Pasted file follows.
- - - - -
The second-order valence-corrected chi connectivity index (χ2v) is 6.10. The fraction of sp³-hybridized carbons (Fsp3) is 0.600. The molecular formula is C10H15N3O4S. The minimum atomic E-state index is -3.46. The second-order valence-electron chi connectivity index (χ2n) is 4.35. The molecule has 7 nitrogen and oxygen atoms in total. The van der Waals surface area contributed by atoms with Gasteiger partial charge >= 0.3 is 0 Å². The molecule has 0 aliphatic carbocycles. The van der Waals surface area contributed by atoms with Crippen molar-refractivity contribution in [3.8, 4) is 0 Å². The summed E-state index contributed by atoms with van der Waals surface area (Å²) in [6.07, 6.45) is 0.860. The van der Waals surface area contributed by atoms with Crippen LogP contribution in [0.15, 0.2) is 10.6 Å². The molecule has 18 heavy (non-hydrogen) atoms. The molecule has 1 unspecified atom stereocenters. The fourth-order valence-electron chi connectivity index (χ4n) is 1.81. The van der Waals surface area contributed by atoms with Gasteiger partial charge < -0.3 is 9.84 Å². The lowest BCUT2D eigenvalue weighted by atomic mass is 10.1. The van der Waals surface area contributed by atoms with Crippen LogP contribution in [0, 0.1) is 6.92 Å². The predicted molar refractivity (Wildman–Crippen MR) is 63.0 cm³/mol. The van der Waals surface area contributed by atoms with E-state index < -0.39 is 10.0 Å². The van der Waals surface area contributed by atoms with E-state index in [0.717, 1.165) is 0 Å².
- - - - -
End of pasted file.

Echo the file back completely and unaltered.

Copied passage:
The second-order valence-corrected chi connectivity index (χ2v) is 6.10. The fraction of sp³-hybridized carbons (Fsp3) is 0.600. The molecular formula is C10H15N3O4S. The minimum atomic E-state index is -3.46. The second-order valence-electron chi connectivity index (χ2n) is 4.35. The molecule has 7 nitrogen and oxygen atoms in total. The van der Waals surface area contributed by atoms with Gasteiger partial charge >= 0.3 is 0 Å². The molecule has 0 aliphatic carbocycles. The van der Waals surface area contributed by atoms with Crippen molar-refractivity contribution in [3.8, 4) is 0 Å². The summed E-state index contributed by atoms with van der Waals surface area (Å²) in [6.07, 6.45) is 0.860. The van der Waals surface area contributed by atoms with Crippen LogP contribution in [0.15, 0.2) is 10.6 Å². The molecule has 18 heavy (non-hydrogen) atoms. The molecule has 1 unspecified atom stereocenters. The fourth-order valence-electron chi connectivity index (χ4n) is 1.81. The van der Waals surface area contributed by atoms with Gasteiger partial charge < -0.3 is 9.84 Å². The lowest BCUT2D eigenvalue weighted by atomic mass is 10.1. The van der Waals surface area contributed by atoms with Crippen LogP contribution in [0, 0.1) is 6.92 Å². The predicted molar refractivity (Wildman–Crippen MR) is 63.0 cm³/mol. The van der Waals surface area contributed by atoms with E-state index < -0.39 is 10.0 Å². The van der Waals surface area contributed by atoms with E-state index in [0.717, 1.165) is 0 Å².